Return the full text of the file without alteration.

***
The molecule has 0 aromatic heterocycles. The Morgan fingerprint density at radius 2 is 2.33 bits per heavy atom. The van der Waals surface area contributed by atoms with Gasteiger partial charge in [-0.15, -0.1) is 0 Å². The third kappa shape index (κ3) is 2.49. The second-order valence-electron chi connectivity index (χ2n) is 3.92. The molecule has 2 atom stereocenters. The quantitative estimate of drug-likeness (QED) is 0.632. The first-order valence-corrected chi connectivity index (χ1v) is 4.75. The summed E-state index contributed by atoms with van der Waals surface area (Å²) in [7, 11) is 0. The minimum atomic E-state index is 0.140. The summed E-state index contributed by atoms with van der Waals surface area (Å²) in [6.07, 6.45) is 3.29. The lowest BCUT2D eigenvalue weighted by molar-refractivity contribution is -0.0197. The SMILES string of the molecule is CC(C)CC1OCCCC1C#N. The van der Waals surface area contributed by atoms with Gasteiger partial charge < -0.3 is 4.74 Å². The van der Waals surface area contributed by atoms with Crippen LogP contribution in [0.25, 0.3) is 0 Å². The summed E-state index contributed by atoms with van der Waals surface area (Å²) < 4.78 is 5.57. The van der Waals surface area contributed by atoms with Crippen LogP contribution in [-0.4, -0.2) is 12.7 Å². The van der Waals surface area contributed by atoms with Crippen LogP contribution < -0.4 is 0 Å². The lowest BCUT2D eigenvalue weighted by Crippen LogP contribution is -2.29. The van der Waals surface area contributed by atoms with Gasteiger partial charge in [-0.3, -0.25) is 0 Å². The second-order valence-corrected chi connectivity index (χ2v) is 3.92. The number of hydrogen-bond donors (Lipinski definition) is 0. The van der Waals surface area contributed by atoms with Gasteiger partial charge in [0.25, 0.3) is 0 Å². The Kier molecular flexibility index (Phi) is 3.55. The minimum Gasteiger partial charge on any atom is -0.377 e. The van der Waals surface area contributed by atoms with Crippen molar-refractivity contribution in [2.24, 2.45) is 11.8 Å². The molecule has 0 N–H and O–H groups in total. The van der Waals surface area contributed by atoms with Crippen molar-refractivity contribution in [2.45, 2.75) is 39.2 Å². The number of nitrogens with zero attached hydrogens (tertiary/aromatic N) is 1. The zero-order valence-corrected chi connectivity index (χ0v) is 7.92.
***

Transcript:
The molecule has 0 aromatic heterocycles. The Morgan fingerprint density at radius 2 is 2.33 bits per heavy atom. The van der Waals surface area contributed by atoms with Gasteiger partial charge in [-0.15, -0.1) is 0 Å². The third kappa shape index (κ3) is 2.49. The second-order valence-electron chi connectivity index (χ2n) is 3.92. The molecule has 2 atom stereocenters. The quantitative estimate of drug-likeness (QED) is 0.632. The first-order valence-corrected chi connectivity index (χ1v) is 4.75. The summed E-state index contributed by atoms with van der Waals surface area (Å²) in [7, 11) is 0. The minimum atomic E-state index is 0.140. The summed E-state index contributed by atoms with van der Waals surface area (Å²) in [6.07, 6.45) is 3.29. The lowest BCUT2D eigenvalue weighted by molar-refractivity contribution is -0.0197. The SMILES string of the molecule is CC(C)CC1OCCCC1C#N. The van der Waals surface area contributed by atoms with Gasteiger partial charge < -0.3 is 4.74 Å². The van der Waals surface area contributed by atoms with Crippen LogP contribution in [0.25, 0.3) is 0 Å². The summed E-state index contributed by atoms with van der Waals surface area (Å²) < 4.78 is 5.57. The van der Waals surface area contributed by atoms with Crippen LogP contribution in [-0.4, -0.2) is 12.7 Å². The van der Waals surface area contributed by atoms with Crippen LogP contribution < -0.4 is 0 Å². The lowest BCUT2D eigenvalue weighted by Crippen LogP contribution is -2.29. The van der Waals surface area contributed by atoms with Gasteiger partial charge in [-0.3, -0.25) is 0 Å². The second-order valence-corrected chi connectivity index (χ2v) is 3.92. The number of hydrogen-bond donors (Lipinski definition) is 0. The van der Waals surface area contributed by atoms with Gasteiger partial charge in [0.25, 0.3) is 0 Å². The Kier molecular flexibility index (Phi) is 3.55. The minimum Gasteiger partial charge on any atom is -0.377 e. The van der Waals surface area contributed by atoms with Crippen molar-refractivity contribution in [2.24, 2.45) is 11.8 Å². The molecule has 0 N–H and O–H groups in total. The van der Waals surface area contributed by atoms with Crippen molar-refractivity contribution in [2.45, 2.75) is 39.2 Å². The number of nitrogens with zero attached hydrogens (tertiary/aromatic N) is 1. The zero-order valence-corrected chi connectivity index (χ0v) is 7.92.